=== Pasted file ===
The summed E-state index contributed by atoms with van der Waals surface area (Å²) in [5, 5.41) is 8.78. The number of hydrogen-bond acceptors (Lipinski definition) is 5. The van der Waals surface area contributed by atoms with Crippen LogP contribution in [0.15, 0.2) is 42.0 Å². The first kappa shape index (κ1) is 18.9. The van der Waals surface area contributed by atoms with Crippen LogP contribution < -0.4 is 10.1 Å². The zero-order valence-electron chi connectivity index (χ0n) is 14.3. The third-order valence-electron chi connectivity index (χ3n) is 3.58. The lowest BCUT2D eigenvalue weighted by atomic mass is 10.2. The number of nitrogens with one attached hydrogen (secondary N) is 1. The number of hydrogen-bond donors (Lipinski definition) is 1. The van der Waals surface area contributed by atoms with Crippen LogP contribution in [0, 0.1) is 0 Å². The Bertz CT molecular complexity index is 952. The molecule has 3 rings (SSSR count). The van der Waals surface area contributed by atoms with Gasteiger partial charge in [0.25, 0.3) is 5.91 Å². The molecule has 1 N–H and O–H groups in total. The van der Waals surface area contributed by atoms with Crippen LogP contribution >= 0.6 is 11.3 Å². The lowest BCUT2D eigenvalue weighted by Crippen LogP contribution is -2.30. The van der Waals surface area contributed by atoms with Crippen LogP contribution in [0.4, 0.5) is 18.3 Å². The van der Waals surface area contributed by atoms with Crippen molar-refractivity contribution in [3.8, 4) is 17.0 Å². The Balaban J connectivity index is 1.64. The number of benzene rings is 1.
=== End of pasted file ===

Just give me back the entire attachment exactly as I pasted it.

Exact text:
The summed E-state index contributed by atoms with van der Waals surface area (Å²) in [5, 5.41) is 8.78. The number of hydrogen-bond acceptors (Lipinski definition) is 5. The van der Waals surface area contributed by atoms with Crippen LogP contribution in [0.15, 0.2) is 42.0 Å². The first kappa shape index (κ1) is 18.9. The van der Waals surface area contributed by atoms with Crippen LogP contribution < -0.4 is 10.1 Å². The zero-order valence-electron chi connectivity index (χ0n) is 14.3. The third-order valence-electron chi connectivity index (χ3n) is 3.58. The lowest BCUT2D eigenvalue weighted by atomic mass is 10.2. The number of nitrogens with one attached hydrogen (secondary N) is 1. The number of hydrogen-bond donors (Lipinski definition) is 1. The van der Waals surface area contributed by atoms with Crippen LogP contribution in [0, 0.1) is 0 Å². The Bertz CT molecular complexity index is 952. The molecule has 3 rings (SSSR count). The van der Waals surface area contributed by atoms with Gasteiger partial charge in [0.25, 0.3) is 5.91 Å². The molecule has 1 N–H and O–H groups in total. The van der Waals surface area contributed by atoms with Crippen LogP contribution >= 0.6 is 11.3 Å². The lowest BCUT2D eigenvalue weighted by Crippen LogP contribution is -2.30. The van der Waals surface area contributed by atoms with Crippen LogP contribution in [0.4, 0.5) is 18.3 Å². The van der Waals surface area contributed by atoms with Crippen molar-refractivity contribution in [3.8, 4) is 17.0 Å². The Balaban J connectivity index is 1.64. The number of benzene rings is 1.